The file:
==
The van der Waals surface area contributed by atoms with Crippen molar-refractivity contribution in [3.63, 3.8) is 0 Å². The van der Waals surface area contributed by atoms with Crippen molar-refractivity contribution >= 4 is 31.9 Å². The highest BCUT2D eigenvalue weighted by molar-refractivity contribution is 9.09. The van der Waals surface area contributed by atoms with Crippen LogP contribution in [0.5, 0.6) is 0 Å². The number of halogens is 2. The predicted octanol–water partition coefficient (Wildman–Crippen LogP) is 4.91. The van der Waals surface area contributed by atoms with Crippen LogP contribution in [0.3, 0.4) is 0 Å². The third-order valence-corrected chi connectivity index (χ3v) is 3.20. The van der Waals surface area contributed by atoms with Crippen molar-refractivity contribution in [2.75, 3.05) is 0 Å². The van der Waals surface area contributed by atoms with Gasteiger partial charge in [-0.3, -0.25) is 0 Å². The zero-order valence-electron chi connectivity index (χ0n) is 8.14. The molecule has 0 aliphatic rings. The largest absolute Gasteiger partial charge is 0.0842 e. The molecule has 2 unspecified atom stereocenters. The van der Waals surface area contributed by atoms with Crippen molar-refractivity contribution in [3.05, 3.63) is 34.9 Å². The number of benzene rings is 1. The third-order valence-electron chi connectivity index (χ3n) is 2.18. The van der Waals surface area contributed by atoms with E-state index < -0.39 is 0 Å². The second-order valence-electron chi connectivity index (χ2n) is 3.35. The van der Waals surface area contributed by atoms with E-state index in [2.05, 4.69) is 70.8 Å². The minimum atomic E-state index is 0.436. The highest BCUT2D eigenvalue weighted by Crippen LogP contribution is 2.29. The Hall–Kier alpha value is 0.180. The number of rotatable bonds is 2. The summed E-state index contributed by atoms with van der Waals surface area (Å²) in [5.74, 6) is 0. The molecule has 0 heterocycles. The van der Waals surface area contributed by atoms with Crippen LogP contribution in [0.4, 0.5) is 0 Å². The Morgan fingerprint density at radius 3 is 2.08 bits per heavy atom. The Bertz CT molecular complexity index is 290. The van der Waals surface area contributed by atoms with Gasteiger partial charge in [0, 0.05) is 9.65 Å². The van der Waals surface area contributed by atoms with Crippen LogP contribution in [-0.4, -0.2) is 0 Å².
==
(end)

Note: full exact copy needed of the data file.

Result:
The van der Waals surface area contributed by atoms with Crippen molar-refractivity contribution in [3.63, 3.8) is 0 Å². The van der Waals surface area contributed by atoms with Crippen molar-refractivity contribution >= 4 is 31.9 Å². The highest BCUT2D eigenvalue weighted by molar-refractivity contribution is 9.09. The van der Waals surface area contributed by atoms with Crippen LogP contribution in [0.5, 0.6) is 0 Å². The number of halogens is 2. The predicted octanol–water partition coefficient (Wildman–Crippen LogP) is 4.91. The van der Waals surface area contributed by atoms with Crippen LogP contribution in [0.3, 0.4) is 0 Å². The third-order valence-corrected chi connectivity index (χ3v) is 3.20. The van der Waals surface area contributed by atoms with Crippen molar-refractivity contribution in [2.75, 3.05) is 0 Å². The van der Waals surface area contributed by atoms with Gasteiger partial charge in [-0.3, -0.25) is 0 Å². The zero-order valence-electron chi connectivity index (χ0n) is 8.14. The molecule has 0 aliphatic rings. The largest absolute Gasteiger partial charge is 0.0842 e. The molecule has 2 unspecified atom stereocenters. The van der Waals surface area contributed by atoms with Crippen molar-refractivity contribution in [3.05, 3.63) is 34.9 Å². The number of benzene rings is 1. The third-order valence-electron chi connectivity index (χ3n) is 2.18. The van der Waals surface area contributed by atoms with E-state index < -0.39 is 0 Å². The second-order valence-electron chi connectivity index (χ2n) is 3.35. The van der Waals surface area contributed by atoms with E-state index in [2.05, 4.69) is 70.8 Å². The minimum atomic E-state index is 0.436. The highest BCUT2D eigenvalue weighted by Crippen LogP contribution is 2.29. The Hall–Kier alpha value is 0.180. The number of rotatable bonds is 2. The summed E-state index contributed by atoms with van der Waals surface area (Å²) in [5.74, 6) is 0. The molecule has 0 heterocycles. The van der Waals surface area contributed by atoms with Crippen LogP contribution in [0.4, 0.5) is 0 Å². The Morgan fingerprint density at radius 3 is 2.08 bits per heavy atom. The Bertz CT molecular complexity index is 290. The van der Waals surface area contributed by atoms with Gasteiger partial charge in [0, 0.05) is 9.65 Å². The van der Waals surface area contributed by atoms with Crippen LogP contribution in [-0.4, -0.2) is 0 Å².